Now the season of winter passed, and it was draw­ing near to the time of removing days [at the end of May]. Then Thorkel drew Gisli his brother into talk and spoke to him. "Thus is it decided, brother," said he, "that to me has come somewhat of a change in condition and mind; wherefore it has come to pass that I desire that we should share our goods, for I will try joint-housekeeping with Thorgrim, my brother-in-law."

Answered Gisli: "Better it is to see brothers' lands and goods together. Certain I am, it is to my liking that things be at rest and that we do not share what is ours."

"It may no longer follow," said Thorkel, "that we have the home together. And because in this there has been great unfairness to thee, in that thou hast always had the work and toil on the farm, nothing shall I take away with me which has thrived because of thee."

"Take to thyself no blame for that," said Gisli, "as long as I speak not of it. Now have we two, each of us, found that we have been good friends, and are so no more."

Thorkel answered: "There is nothing behind what has been spoken, but I shall of a certainty di­vide the goods. And for the reason, that I was the one to ask the sharing, thou shalt have the farmstead and what our father left us, and I shall take what can be moved away."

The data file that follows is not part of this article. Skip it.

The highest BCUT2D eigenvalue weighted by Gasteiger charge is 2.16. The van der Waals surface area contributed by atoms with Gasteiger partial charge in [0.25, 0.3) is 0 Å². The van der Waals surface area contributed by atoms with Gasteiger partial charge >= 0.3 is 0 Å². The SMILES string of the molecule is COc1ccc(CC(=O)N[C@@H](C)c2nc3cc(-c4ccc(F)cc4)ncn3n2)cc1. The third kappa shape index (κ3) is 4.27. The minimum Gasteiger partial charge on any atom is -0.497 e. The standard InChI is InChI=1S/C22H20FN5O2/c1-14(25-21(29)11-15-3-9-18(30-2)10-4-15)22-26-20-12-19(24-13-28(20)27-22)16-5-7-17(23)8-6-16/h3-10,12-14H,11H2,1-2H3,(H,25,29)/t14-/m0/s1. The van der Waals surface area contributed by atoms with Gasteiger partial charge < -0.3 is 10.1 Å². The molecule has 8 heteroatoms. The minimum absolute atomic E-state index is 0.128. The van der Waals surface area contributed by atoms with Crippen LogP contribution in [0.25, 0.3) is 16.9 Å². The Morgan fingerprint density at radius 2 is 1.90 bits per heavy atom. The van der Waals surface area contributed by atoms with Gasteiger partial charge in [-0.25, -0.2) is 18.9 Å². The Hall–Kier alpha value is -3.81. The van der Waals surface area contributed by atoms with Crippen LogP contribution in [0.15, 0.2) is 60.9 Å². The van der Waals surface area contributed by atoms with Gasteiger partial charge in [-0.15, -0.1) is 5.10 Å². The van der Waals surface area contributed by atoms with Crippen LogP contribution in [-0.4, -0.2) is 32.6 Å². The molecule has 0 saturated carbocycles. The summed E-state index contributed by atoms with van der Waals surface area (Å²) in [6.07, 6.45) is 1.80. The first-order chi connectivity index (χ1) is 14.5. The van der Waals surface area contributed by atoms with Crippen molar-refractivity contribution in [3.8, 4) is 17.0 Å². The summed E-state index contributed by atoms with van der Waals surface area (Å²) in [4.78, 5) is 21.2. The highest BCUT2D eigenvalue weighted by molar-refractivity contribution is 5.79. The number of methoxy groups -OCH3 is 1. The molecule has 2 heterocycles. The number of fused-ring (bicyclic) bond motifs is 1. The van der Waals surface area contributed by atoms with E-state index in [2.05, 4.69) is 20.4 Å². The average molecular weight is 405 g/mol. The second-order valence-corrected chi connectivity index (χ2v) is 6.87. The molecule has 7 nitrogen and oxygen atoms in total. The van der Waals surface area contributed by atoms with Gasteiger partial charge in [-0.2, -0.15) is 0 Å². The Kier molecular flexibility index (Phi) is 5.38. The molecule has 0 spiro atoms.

"If nothing else can be but that we make the dividing, then do thou the one or the other, which­soever thou wilt, for I care not which I do, the shar­ing or the choosing."

The end was that Gisli agreed to share and Thor­kel chose the chattels, and Gisli had the land. Then they shared those who could not keep themselves.

There were two young people, a boy and a girl. The boy was named Geirmund and the girl, Gudrid. They were children of Ingiald, their kinsman. Gud­nd stayed with Gisli and Geirmund with Thorkel. Thorkel went to Thorgrim, his brother-in-law, and made his home with him. Gisli stayed behind on the farm, and nothing was missed that might make the housekeeping and the home worse than before.


13. Bjalfi is mentioned above as having set out for Iceland: a slip, evidently for his intentions.